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Estate Agents Find Full Fibre May Help to Drive UK House Sales

Tuesday, November 16th, 2021 (8:04 am) - Score 1,008
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A new survey of 294 UK estate agents, which was conducted by telecoms equipment manufacturer Omdia on behalf of Huawei, has found that the desire for “high-quality broadband” continues to be a significant factor for home buyers and access to gigabit-capable “full fibre” (FTTP) ISP connections seems to be particularly important.

Since the start of the COVID-19 crisis, some 69% of agents claim to have witnessed an increase in queries about the quality of the broadband connection at a property and 74% of these queries have been concerned with the availability of full fibre connectivity.

Some 34% of agents stated their customers were typically looking for houses with speeds of 300Mbps+ (rising to 37% for new build properties) and this was particularly strong in the Northwest of England (43%) and London (42%). But some 24% of agents stated that typically clients were looking for speeds of 1Gbps (gigabit).

Furthermore, people are willing to pay more to get such speeds. For example, if we take an identical house, albeit one with no broadband vs a house with a connection of 300Mbps, then 37% of agents said the latter would be worth over £5,000 more and 9% stated over £10,000 more  – The highest regions were the North West, Yorkshire and Northern Ireland, where over 45% of respondents stated it would be worth £5,000 or more extra.

NOTE: In terms of broadband speeds, 70% of agents stated that buyers of new-builds in particular would expect speeds of more than standard xDSL services (70Mbps). In the Northwest this is closer to 90%.

However, we don’t think it’s particularly realistic to be comparing against a house with “no broadband connection” in this market, since around 97% of UK premises are estimated to be within reach of at least a 30Mbps+ connection and 65-70% will imminently be covered by at least one gigabit-capable network.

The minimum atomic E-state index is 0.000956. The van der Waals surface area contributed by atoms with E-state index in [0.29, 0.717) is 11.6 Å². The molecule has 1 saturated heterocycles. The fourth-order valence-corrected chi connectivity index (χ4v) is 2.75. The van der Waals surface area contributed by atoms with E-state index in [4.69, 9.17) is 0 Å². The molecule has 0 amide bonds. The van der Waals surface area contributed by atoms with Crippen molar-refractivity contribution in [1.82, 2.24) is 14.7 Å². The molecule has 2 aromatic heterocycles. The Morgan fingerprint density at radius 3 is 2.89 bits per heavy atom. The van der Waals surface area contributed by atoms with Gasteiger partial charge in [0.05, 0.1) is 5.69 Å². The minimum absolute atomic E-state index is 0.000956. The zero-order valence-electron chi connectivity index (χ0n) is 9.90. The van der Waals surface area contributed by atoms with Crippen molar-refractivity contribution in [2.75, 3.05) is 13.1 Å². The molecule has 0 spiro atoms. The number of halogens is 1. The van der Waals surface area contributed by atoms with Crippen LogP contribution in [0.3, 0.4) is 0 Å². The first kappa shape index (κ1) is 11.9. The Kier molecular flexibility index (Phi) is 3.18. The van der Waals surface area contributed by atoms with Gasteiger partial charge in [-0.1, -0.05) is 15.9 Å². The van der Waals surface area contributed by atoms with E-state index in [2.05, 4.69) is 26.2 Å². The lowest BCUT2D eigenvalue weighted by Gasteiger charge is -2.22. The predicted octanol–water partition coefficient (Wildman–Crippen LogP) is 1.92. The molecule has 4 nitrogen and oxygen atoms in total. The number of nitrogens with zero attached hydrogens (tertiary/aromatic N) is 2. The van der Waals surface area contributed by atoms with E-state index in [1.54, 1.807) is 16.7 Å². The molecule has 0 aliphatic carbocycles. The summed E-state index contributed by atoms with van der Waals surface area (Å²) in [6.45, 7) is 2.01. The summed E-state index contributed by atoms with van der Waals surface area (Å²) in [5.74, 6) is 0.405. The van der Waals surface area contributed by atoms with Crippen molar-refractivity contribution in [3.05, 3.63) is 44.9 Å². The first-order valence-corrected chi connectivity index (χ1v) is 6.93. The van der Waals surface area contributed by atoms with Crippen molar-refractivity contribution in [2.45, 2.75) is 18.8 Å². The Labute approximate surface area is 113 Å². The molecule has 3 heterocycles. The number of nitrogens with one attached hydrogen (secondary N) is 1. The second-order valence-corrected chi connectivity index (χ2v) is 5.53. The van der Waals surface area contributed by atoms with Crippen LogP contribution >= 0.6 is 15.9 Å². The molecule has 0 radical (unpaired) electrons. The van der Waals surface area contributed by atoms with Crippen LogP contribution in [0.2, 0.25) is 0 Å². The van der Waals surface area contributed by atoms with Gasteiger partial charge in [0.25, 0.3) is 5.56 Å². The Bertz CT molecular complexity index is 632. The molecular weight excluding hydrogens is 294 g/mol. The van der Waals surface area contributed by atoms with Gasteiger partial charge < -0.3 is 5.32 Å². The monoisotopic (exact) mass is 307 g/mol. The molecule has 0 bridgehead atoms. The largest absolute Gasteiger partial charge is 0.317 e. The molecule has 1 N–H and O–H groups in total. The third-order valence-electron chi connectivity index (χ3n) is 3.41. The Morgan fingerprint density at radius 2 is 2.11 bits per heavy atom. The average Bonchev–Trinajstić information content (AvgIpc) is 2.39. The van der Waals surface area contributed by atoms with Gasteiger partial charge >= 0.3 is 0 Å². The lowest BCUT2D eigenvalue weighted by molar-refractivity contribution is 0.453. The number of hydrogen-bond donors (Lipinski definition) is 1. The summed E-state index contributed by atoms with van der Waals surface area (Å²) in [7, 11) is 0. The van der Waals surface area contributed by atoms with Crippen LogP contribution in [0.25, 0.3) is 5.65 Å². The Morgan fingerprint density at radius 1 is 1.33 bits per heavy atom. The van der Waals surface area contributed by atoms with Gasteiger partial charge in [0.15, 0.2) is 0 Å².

Summary of Other Findings

➤ Over the past 18 months, agents have seen a 71% increase in demand for property (existing houses and new build homes). This is particular high in the Northwest (91% stated an increase), Northeast (79%), Southwest (85%), and Scotland (90%).

➤ 30% of agents ranked “high-quality broadband” as the top of these features (from high-quality broadband, home office space, location to amenities, outside space, and off-road parking) that buyers were least willing to compromise on.

➤ After the overall size of the property (23%) and number of bedrooms (18%), having a high-quality broadband connection (20%) is the 2nd most important feature buyers look for overall. But 20% of agents ranked the availability of high-quality broadband as THE most important feature.

➤ 60% of respondents stated that government investment in high-speed broadband networks to every home would benefit buyers in their area more than investments in electric-car charging points or ecoenergy solutions such as solar panels. This increases to 70% in the Northwest and the Southwest.

➤ Virtually all (93%) agents selling new build properties state that broadband connectivity is essential.

Finally, 70% of agents believe delivering a gigabit broadband service to every home would boost or significantly boost demand for homes in their area. But this does rather overlook the fact that if everybody could get a gigabit connection, then it no longer becomes special (i.e. it becomes an expected necessity, like the availability of drinking water). As such, demand may not be relevant in a market that has achieved universal coverage, but by then we’ll probably be demanding multi-gigabit or terabit speeds instead.

Omdia-gigabit-broadband-demand-across-uk

As it stands, most of the currently available evidence for the impact of broadband speed on house prices remains fairly anecdotal and this survey doesn’t change that. We know it’s a key element for the majority of people, but what a buyer will tolerate in terms of connection performance (for some people this is about more than just speed, but also latency etc.) vs house price vs other factors does vary.

When yours truly was choosing his own house some years ago, it was a tricky balancing act between location, school catchments, price, quality of the house itself and of course broadband performance. As the editor of ISPreview.co.uk, broadband was certainly top of that list, but it still had to be balanced against those other factors and our alternative options for local properties.